Perhaps she can bring out developers of the high-end lofts in the vicinity, to say that crowds of kids on the street are moving those loft sales.
All this from the head of a leading downtown development agency? How a competent person responsible for her own actions could make such a statement tests one's understanding. Perhaps a quiet word of counseling is in order.
Watch, Heidi: "This is drugs . . . "
Posted by Philbrick at 12:23 PM
Thursday, December 9, 2010
. . . from House Democratic Caucus
Roll Call reports:
The frustration with President Barack Obama over his tax cut compromise was palpable and even profane at Thursday’s House Democratic Caucus meeting.When will the incivility stop?
One unidentified lawmaker went so far as to mutter “f- - - the president” . . .
Posted by Lucy at 10:16 PM
Defy the Bush Tax Cuts
On Monday the American Left experienced what Republicans went through in August 1990. That's when President Bush the First caved in to Democrats and abandoned his "read my lips -- no new taxes" pledge. It split apart the Reagan coalition, created a primary challenge, gave rise to the Ross Perot candidacy and got Clinton elected in 1992. Rank-and-file Republicans just had to take it.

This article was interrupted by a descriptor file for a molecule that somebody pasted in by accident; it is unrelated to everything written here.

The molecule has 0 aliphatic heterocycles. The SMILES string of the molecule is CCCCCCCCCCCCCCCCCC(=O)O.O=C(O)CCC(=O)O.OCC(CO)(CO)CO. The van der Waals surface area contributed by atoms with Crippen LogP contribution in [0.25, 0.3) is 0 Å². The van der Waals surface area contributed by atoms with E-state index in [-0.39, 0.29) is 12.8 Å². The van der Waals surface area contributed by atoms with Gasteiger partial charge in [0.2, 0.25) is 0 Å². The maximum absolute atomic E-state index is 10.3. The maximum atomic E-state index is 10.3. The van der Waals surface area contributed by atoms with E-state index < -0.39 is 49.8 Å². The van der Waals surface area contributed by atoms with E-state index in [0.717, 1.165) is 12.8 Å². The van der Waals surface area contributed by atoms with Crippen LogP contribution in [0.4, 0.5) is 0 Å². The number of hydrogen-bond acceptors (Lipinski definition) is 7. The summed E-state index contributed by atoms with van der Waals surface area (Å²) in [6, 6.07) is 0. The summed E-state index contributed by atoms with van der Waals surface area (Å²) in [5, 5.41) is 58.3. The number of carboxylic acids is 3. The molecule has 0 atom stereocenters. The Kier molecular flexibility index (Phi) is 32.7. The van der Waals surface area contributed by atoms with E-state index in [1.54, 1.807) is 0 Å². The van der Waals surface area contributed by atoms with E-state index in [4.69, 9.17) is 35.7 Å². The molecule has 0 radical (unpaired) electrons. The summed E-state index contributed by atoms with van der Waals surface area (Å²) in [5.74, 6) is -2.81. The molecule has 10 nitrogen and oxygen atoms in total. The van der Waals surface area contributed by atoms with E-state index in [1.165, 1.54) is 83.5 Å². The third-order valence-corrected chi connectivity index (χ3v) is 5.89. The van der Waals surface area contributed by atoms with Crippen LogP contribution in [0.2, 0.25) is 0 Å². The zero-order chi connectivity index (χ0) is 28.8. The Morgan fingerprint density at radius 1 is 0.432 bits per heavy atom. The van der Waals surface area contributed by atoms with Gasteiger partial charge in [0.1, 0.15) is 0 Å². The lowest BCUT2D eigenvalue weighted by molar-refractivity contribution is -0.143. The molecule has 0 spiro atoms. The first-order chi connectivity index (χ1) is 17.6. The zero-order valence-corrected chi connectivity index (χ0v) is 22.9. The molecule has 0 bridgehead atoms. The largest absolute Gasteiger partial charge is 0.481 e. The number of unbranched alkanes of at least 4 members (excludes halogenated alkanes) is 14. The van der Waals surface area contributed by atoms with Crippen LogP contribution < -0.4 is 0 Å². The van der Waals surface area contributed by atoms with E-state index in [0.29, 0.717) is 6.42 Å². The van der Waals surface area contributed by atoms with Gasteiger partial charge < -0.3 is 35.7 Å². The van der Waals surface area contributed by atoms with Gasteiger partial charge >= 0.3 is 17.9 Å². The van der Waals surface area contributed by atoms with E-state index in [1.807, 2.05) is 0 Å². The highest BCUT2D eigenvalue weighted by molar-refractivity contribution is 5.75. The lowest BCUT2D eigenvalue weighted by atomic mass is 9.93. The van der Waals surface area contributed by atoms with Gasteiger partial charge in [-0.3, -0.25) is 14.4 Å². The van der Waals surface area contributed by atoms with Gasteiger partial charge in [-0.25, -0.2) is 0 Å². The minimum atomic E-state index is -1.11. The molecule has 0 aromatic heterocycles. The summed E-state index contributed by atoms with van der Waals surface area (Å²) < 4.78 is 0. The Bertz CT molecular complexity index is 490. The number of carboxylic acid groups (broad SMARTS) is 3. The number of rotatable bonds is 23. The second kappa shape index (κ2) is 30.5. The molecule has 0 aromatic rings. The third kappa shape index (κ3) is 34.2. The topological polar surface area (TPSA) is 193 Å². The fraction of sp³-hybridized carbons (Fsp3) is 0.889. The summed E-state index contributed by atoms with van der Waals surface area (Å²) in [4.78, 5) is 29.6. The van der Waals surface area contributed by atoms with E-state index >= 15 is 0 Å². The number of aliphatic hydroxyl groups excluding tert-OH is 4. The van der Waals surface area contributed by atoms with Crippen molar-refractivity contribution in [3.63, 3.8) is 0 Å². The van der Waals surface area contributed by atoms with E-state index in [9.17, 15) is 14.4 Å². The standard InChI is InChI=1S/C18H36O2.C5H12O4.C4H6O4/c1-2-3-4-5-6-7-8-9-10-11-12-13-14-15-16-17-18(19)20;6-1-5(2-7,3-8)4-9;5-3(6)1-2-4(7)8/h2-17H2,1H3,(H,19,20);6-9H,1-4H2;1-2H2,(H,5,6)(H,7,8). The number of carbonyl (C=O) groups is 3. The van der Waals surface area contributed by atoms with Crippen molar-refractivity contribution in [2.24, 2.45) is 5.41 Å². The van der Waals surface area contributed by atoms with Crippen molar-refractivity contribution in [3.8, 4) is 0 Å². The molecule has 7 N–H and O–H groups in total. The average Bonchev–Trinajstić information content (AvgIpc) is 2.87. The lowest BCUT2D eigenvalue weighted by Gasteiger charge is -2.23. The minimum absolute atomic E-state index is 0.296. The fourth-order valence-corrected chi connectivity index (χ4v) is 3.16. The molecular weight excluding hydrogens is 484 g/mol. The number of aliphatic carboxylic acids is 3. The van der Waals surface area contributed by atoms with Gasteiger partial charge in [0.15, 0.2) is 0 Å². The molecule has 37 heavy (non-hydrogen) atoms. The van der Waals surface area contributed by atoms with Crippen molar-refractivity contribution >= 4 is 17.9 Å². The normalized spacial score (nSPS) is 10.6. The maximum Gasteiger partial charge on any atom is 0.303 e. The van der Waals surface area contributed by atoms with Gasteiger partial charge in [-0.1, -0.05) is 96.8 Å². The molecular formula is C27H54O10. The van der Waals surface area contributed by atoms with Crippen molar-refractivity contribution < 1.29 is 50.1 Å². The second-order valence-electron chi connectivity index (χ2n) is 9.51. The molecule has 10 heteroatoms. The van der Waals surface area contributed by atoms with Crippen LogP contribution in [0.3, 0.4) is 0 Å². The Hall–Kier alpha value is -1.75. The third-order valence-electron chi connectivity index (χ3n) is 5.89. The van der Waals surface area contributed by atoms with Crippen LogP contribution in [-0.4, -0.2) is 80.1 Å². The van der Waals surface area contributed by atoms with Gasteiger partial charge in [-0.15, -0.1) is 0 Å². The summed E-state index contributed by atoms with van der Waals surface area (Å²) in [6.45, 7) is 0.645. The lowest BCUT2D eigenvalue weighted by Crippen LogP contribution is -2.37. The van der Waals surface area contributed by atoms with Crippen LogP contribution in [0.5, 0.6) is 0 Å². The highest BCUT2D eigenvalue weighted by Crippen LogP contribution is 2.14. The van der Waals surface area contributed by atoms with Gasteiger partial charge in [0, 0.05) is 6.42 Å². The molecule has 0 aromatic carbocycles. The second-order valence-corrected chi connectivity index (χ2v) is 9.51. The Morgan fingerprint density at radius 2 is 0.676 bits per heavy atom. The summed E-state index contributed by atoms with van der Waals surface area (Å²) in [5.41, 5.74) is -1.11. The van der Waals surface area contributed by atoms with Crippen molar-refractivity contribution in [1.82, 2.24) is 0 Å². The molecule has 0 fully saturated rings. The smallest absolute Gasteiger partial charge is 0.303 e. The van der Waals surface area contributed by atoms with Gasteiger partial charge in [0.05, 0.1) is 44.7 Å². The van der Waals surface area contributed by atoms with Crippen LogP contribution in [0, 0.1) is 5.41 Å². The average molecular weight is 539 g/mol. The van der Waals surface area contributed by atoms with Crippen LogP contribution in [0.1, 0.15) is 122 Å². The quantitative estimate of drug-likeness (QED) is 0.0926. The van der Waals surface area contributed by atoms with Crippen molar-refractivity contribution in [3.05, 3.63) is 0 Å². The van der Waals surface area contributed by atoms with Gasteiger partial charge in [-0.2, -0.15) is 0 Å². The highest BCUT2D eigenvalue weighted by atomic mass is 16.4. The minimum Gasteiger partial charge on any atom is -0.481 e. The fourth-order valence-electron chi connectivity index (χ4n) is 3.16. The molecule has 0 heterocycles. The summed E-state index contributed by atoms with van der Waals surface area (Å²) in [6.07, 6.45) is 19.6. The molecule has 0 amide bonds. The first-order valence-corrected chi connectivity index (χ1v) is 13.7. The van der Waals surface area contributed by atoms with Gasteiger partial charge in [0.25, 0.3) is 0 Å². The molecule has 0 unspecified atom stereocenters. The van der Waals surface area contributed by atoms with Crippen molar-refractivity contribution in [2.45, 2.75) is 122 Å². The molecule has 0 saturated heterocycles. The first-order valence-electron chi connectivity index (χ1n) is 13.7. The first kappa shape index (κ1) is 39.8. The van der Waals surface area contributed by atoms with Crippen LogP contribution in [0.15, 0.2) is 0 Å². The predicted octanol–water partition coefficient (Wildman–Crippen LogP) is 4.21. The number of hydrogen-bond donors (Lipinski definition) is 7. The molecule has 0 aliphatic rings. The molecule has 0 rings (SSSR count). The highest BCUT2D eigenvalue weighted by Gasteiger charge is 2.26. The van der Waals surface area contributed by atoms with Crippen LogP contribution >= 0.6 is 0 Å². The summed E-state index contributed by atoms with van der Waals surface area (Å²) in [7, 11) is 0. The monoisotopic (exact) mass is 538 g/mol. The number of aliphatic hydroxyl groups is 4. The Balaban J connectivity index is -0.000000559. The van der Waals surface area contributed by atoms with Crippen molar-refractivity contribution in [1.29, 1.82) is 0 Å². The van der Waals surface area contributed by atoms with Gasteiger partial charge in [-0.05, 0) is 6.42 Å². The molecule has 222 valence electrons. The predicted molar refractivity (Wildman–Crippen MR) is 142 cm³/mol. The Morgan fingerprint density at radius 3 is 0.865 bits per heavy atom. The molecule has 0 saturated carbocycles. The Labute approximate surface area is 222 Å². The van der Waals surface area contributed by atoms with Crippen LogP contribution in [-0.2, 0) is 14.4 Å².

Unlike those earlier partisans, today's American Left can fight back boldly.
Hate the Bush tax cuts? Fight back -- pay your taxes at the pre-Bush rates.
This goes especially for lefty multimillionaires who asked Obama to raise taxes, like Soros, Buffet, Gates, John Kerry, and angry white millionaire liberal pundits like Frank Rich and Paul Krugman. All the members of the "Let us play with our millions while we prevent you from getting to where we are" club.
Progressives can respond to Obama's cave-in with civil disobedience, and make the ultimate statement of principled progressive dissent: pay your taxes at the Clinton tax rates.
Posted by Steve Zodiac at 11:54 AM
Wednesday, December 8, 2010
First: There's been no income tax "giveaway" to "the wealthy" or to anybody else.
• Obama's Tax Deal doesn't cut any income tax rates. It just doesn't raise them.Secondly: No. Avoiding a tax increase doesn't make the deficit worse.